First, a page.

At the close of 2018, I thought I had seen all I needed to see with respect to performance from today's modern flat panel displays, what with a wide array of amazing displays spending considerable time at Casa de Robinson, from the excellent LG OLEDs to the Vizio P-Series Quantum. All but one display that sort of faded from my consciousness as 2018 drew to a close was Sony's X900F. Not because the X900F was bad. Far from it. It was just one of the first displays I reviewed since returning to Home Theater Review. Like an Oscar contender released too early, I sort of forgot how great the X900F was when it came time for awards season.
Why am I bringing this up now? Well, it's 2019, and Sony has a new swath of displays for the new season, specifically the X950G reviewed here. The X950G isn't a direct sequel to the X900F, as both displays are on sale simultaneously as of this writing. But to say the two displays have nothing in common would be an understatement. In fact, it's easier to list what the X950G and X900F don't share than it would be to waste my word count pointing out all their similarities.
Starting with its physical appearance, the X950G looks (virtually) no different from the X900F, which is not a bad thing, as Sony is on a roll as of late when it comes to industrial design. From my perspective, Sony's LED backlit LCD displays are among the more stylish and elegant designs on the market today, and the X950G is in keeping with that tradition.
The X950G can be had in four diagonal sizes: 55, 65, 75, and 85 inches. For the purposes of this review, I was sent the 75-inch model, which carries an MSRP of $3,299.99. The G lineup starts at $1,299.99 for the 55-inch and tops out at $4,999.99 for the massive 85-incher.
The 75-inch X950G measures 66 inches across by nearly 41 inches tall. With its included legs, the max depth of the X950G is nearly 15 inches, though mounted on a wall one will no doubt rejoice in its sub-three-inch girth. Weight is substantial but not overkill at 77.6 pounds (without the stand). There is little in the way of unique features located anywhere along the front or the back of the display: it sports a graphite or dark grey bezel that is uniformly thick around the entirety of its semi-gloss screen. The back of the X950G is similarly spartan, boasting a smooth, rounded rear panel that has but one cut out for the I/O panel.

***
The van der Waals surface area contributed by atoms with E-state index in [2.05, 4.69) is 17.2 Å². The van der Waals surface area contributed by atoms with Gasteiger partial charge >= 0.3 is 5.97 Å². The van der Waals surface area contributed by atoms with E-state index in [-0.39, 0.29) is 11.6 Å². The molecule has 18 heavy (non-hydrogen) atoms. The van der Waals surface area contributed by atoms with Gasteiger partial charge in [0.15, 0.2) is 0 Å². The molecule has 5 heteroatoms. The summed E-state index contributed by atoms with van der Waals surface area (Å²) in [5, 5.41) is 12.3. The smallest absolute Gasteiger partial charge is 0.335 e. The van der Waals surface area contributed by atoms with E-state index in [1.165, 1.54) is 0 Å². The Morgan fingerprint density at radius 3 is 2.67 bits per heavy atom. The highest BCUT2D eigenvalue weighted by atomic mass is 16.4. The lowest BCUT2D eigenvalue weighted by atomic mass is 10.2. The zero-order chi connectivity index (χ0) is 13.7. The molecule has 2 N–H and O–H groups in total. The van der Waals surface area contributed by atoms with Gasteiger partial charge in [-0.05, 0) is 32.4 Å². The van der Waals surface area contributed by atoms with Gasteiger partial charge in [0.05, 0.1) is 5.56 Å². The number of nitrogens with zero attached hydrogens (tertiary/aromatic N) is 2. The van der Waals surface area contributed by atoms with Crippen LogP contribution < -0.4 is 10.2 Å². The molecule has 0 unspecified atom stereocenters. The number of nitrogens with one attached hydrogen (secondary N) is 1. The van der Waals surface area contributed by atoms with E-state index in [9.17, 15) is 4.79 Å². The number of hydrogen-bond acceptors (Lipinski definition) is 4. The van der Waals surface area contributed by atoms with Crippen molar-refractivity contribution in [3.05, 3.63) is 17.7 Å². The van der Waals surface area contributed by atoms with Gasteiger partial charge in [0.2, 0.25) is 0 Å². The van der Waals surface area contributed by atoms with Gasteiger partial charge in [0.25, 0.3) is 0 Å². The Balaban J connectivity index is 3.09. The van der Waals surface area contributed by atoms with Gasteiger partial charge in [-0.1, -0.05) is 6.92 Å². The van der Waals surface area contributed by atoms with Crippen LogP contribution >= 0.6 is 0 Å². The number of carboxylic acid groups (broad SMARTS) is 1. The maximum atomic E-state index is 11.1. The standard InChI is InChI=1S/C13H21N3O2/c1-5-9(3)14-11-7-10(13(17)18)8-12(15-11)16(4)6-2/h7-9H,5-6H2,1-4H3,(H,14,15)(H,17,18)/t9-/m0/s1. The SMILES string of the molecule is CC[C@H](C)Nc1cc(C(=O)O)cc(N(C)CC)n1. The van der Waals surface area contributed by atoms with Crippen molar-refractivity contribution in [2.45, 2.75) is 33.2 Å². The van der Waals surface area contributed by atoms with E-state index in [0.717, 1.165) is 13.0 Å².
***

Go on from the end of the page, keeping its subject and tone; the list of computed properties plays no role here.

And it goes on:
Speaking of I/O, the X950G boasts a total of four HDMI 2.0b inputs (three along the bottom and one on the side), all of which are HDCP 2.3 compliant. The X950G's HDMI inputs support HDMI-CEC, and there is even an eARC channel as well. Other input/output options include: a single composite video input, RS-232C, RF input, Ethernet port, digital audio output, a headphone jack, and three USB ports (two side and one bottom). Nonphysical connection options include WiFi (802.11a/b/g/n/ac), Bluetooth, and Chromecast built-in. Throw in a detachable power cord and you have the exterior of the X950G all sewn up. Like I said, not much to pontificate about, but then again, it is my belief that a display should be as streamlined and elegant as possible from a design standpoint, something the X950G does well with.
Behind the scenes, or behind the screen, there's a bit more to discuss. The X950G is a full array LED backlit LCD display with a native resolution of 3,840 x 2,160 and local dimming capabilities. The X950G is HDR compatible, boasting support for HDR10, HLG, and Dolby Vision, but no HDR10+. Sony does note, though, that the display's X1 Ultimate Processor generates dynamic metadata by measuring the frame brightness, providing a similar experience to HDR10+. The new(er) processor also allows for new image enhancement features such as Object-based Super Resolution in addition to the existing 4K X-Reality Pro and Dual Database Processing, all of which fall under what Sony calls "Clarity Enhancements." The same is true for the X950G's contrast enhancements, of which it has Dynamic Contrast Enhancer, Object-based HDR Remaster, and X-tended Dynamic Range Pro, all three, again, carryovers from the X900F.
The same real-time color enhancements found on the X900F are present within the X950G, including: Live Color Technology, Precision Color Mapping, Super Bit Mapping HDR, and Triluminos Display. I'm not going to go over these in great detail, as I covered them more extensively in my X900F review, and they remain unchanged here. Suffice to say, when it comes to color rendering and accuracy, the Sony is arguably unparalleled, but more on that in a moment.
Another way in which the X950G's processor gives it an edge over the X900F is in its running of the display's OS, which continues to be Android based. Because the X950G utilizes Android as its OS, the display itself can serve as the hub and main source for those who like to stream, as (most) every popular streaming platform is available as standard, or for free download via the X950G's home screen. Throw in Sony's superb built-in speakers and Acoustic Multi-Audio sound technology and you have a fairly well-equipped, all-in-one entertainment solution in the X950G.